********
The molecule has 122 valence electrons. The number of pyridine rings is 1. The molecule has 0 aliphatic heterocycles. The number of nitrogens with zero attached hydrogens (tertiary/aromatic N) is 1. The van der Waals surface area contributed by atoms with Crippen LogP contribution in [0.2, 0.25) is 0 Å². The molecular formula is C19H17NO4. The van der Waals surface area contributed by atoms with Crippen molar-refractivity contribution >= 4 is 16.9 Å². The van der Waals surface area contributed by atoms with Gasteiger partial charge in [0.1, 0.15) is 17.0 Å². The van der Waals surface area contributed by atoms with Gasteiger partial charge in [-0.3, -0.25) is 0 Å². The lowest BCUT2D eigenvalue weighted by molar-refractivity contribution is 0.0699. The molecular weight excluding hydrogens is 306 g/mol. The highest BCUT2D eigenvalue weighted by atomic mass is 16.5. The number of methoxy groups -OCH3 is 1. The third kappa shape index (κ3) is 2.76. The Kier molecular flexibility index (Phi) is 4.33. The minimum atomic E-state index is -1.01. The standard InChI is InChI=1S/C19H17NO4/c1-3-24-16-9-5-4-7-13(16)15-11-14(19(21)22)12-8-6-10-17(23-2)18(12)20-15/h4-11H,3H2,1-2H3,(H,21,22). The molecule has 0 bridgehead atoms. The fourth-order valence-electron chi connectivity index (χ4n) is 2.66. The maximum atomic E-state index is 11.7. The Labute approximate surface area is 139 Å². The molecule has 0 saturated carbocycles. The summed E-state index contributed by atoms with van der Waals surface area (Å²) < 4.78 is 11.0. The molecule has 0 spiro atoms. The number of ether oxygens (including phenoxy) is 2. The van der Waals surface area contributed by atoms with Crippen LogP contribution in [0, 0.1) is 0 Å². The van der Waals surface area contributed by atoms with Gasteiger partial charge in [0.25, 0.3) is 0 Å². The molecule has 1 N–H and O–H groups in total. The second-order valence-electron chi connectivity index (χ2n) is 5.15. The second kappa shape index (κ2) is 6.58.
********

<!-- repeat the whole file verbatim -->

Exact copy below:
The molecule has 122 valence electrons. The number of pyridine rings is 1. The molecule has 0 aliphatic heterocycles. The number of nitrogens with zero attached hydrogens (tertiary/aromatic N) is 1. The van der Waals surface area contributed by atoms with Crippen LogP contribution in [0.2, 0.25) is 0 Å². The molecular formula is C19H17NO4. The van der Waals surface area contributed by atoms with Crippen molar-refractivity contribution >= 4 is 16.9 Å². The van der Waals surface area contributed by atoms with Gasteiger partial charge in [0.1, 0.15) is 17.0 Å². The van der Waals surface area contributed by atoms with Gasteiger partial charge in [-0.3, -0.25) is 0 Å². The lowest BCUT2D eigenvalue weighted by molar-refractivity contribution is 0.0699. The molecular weight excluding hydrogens is 306 g/mol. The highest BCUT2D eigenvalue weighted by atomic mass is 16.5. The number of methoxy groups -OCH3 is 1. The third kappa shape index (κ3) is 2.76. The Kier molecular flexibility index (Phi) is 4.33. The minimum atomic E-state index is -1.01. The standard InChI is InChI=1S/C19H17NO4/c1-3-24-16-9-5-4-7-13(16)15-11-14(19(21)22)12-8-6-10-17(23-2)18(12)20-15/h4-11H,3H2,1-2H3,(H,21,22). The molecule has 0 bridgehead atoms. The fourth-order valence-electron chi connectivity index (χ4n) is 2.66. The maximum atomic E-state index is 11.7. The Labute approximate surface area is 139 Å². The molecule has 0 saturated carbocycles. The summed E-state index contributed by atoms with van der Waals surface area (Å²) < 4.78 is 11.0. The molecule has 0 spiro atoms. The number of ether oxygens (including phenoxy) is 2. The van der Waals surface area contributed by atoms with Crippen LogP contribution in [0, 0.1) is 0 Å². The van der Waals surface area contributed by atoms with Gasteiger partial charge in [0.25, 0.3) is 0 Å². The molecule has 1 N–H and O–H groups in total. The second-order valence-electron chi connectivity index (χ2n) is 5.15. The second kappa shape index (κ2) is 6.58.